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Stephen M
(stephenm) - MLife

Locale: Lartnec Nagihcim
A resource for things that bite or sting on 10/30/2012 12:36:16 MDT Print View

Hi folks,

Can anyone recommend a recource or book with information on insects, plants and animals that bite or sting. I recenlty moved to the US and unsure of whats what.



steven franchuk
(Surf) - M
Re: A resource for things that bite or sting on 11/04/2012 20:42:45 MST Print View

You might want to try these web sites:

In most places Its mostly snakes you have to worry about. I found the above web sites using google. there might be better ones out there. Google can also help you find more information about any particular animal.

The best bit of advice I can give is to not touch or pick up a snake. If you pick up the wrong one and it bites you on the trail, days from any help, you might not survive. For it is mostly rattle snakes I have to worry about but I have only sen six since I started to hiking in the southwest. Also don't count on a rattle snake announcing its pressence with its rattle. sometimes you surprise them.

HK Newman
(hknewman) - MLife

Locale: Western US
Re: A resource for things that bite or sting on 11/05/2012 12:50:07 MST Print View

Most of the major backpacking books have a section on animal hazards in North America. I was also looking at "Joe of ZPacks" trip reports recently and the pictures of rattlers he took when finishing the CDT at the Mexican terminus in November. I think it's important to read on the behavior of animals which may present a problem. In the case of rattlesnakes, they enjoy a limited range of ground temperatures, so they may be basking on either side of winter on the desert floor, while it is likely too hot during the day in the desert (though they are out hunting at night). Despite living and working out in the desert, I've run into most rattlers inside the city limits of metropolitan areas. Similarly if I were in Montana, I'd read up on grizzly behavior, etc..

Think the biggest problem in most areas are mosquitos, ticks, and other insects.

Stephen M
(stephenm) - MLife

Locale: Lartnec Nagihcim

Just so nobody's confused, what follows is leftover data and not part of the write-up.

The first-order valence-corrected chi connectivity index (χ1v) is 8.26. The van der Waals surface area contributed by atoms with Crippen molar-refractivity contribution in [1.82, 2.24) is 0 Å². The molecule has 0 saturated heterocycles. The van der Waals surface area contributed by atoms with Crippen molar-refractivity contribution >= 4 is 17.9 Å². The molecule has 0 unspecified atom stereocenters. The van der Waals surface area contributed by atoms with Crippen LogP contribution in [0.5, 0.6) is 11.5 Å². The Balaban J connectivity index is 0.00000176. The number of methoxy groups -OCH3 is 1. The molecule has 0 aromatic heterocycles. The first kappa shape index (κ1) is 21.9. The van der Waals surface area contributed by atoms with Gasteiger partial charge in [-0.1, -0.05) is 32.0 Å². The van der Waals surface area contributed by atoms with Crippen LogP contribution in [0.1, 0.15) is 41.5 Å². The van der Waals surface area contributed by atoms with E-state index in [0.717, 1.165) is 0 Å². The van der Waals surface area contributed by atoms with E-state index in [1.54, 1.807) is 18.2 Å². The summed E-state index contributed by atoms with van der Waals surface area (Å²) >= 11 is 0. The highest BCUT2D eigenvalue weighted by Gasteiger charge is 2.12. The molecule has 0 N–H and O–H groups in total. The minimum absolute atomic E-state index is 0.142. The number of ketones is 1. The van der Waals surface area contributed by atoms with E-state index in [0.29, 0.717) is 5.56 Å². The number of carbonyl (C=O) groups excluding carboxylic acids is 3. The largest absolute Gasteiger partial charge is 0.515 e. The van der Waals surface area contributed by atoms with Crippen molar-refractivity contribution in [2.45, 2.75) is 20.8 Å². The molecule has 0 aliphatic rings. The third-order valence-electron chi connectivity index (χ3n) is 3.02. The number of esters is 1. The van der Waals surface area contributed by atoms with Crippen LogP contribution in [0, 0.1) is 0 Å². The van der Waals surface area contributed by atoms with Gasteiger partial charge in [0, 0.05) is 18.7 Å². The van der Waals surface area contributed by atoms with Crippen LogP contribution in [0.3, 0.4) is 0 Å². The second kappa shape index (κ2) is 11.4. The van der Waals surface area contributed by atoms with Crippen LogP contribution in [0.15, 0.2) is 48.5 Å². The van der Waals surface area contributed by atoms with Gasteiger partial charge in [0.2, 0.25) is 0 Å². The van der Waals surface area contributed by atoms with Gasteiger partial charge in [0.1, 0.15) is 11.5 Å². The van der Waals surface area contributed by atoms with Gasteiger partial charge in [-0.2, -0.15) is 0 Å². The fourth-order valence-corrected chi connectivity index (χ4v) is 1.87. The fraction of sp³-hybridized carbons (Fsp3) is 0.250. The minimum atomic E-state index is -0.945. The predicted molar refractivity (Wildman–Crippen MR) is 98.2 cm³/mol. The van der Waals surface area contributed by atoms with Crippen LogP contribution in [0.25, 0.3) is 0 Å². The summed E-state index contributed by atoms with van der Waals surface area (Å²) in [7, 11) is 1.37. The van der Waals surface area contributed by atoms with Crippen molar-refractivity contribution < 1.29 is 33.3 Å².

Re: Re: A resource for things that bite or sting on 11/05/2012 12:55:31 MST Print View

Thanks very much.

In my home country there are no poisonous/dangerous insects so I am on the watch out since moving to the US.

Ike Jutkowitz
(Ike) - M

Locale: Central Michigan
re: A resource for things that bite or sting on 11/05/2012 13:35:29 MST Print View

Welcome to Michigan. The only ones you really have to watch out for here are the bipeds...

Stephen M
(stephenm) - MLife

Locale: Lartnec Nagihcim
Re: re: A resource for things that bite or sting on 11/05/2012 14:55:52 MST Print View

I will keep an eye out from them Ike ;-)

steven franchuk
(Surf) - M
Re: Re: re: A resource for things that bite or sting on 11/05/2012 20:40:32 MST Print View

One other animal that should be mentioned is the Gila Monster. It is the only venomous lizard in the US. It lives in the southwest desserts. Unlike most lizards, it is slow moving lizard and as a result people tend to pick it up to get a better look at it.

Same goes for snakes. Most people that get bitten by rattle snakes are bitten in the face or hand. They don't sea a rattle (Juvenal rattlers don't have one) and pick it up to get a better look at it or to show others.

However keep in mind that the most dangerous animals may not be the venomous ones. From what I have read the only person to have been killed by an animal in Yosemite national park was not killed by a bear, mountain lion, or rattle snake (all common in the park). He was killed by a dear.

jerry adams
(retiredjerry) - MLife

Locale: Oregon and Washington
Re: Re: Re: re: A resource for things that bite or sting on 11/05/2012 20:57:05 MST Print View

What? People pick up Gila Monsters and Rattlesnakes? Darwin award?

Killed by a dear. You mean killed by your wife or husband? Yes dear...

Lori Pontious

Locale: Central Valley
re: dangerous animals on 11/05/2012 21:23:34 MST Print View

If you are in the lower 48 states, you should worry about:

bee stings (if you are allergic)
falling off rocks
falling into swift (or not so swift) water

Then, there is the remote chance of bear attack (if you're in grizzly territory), snake bite (depends on which snake and where whether you should be paying attention to the ground or the trees or the water - in California the only venomous snakes are rattlesnakes, and they don't chase you down to kill you, so if you keep an eye out and not bother them you should be fine), deer (specially in rutting season), or of a black bear maybe taking off with your food (which is why many places require you to carry a canister or hang your food).

This would be going by statistics - deer do kill more people than bears by far.

You can access an article on animal related deaths here -

Note that domesticated animals kill more people than wild ones.

Most bugs that are venomous here in the states are not deadly - they'll cause illness, perhaps. The statistics are pretty clear on the level of threat scorpions, centipedes, black widows, etc represent. (I don't even worry about them at all.)

Ticks, which are not venomous, carry disease that can be deadly, so should be dealt with - DEET or clothing (treated or not), and daily tick checks to remove any sneaky ones that got through. Not hard to do.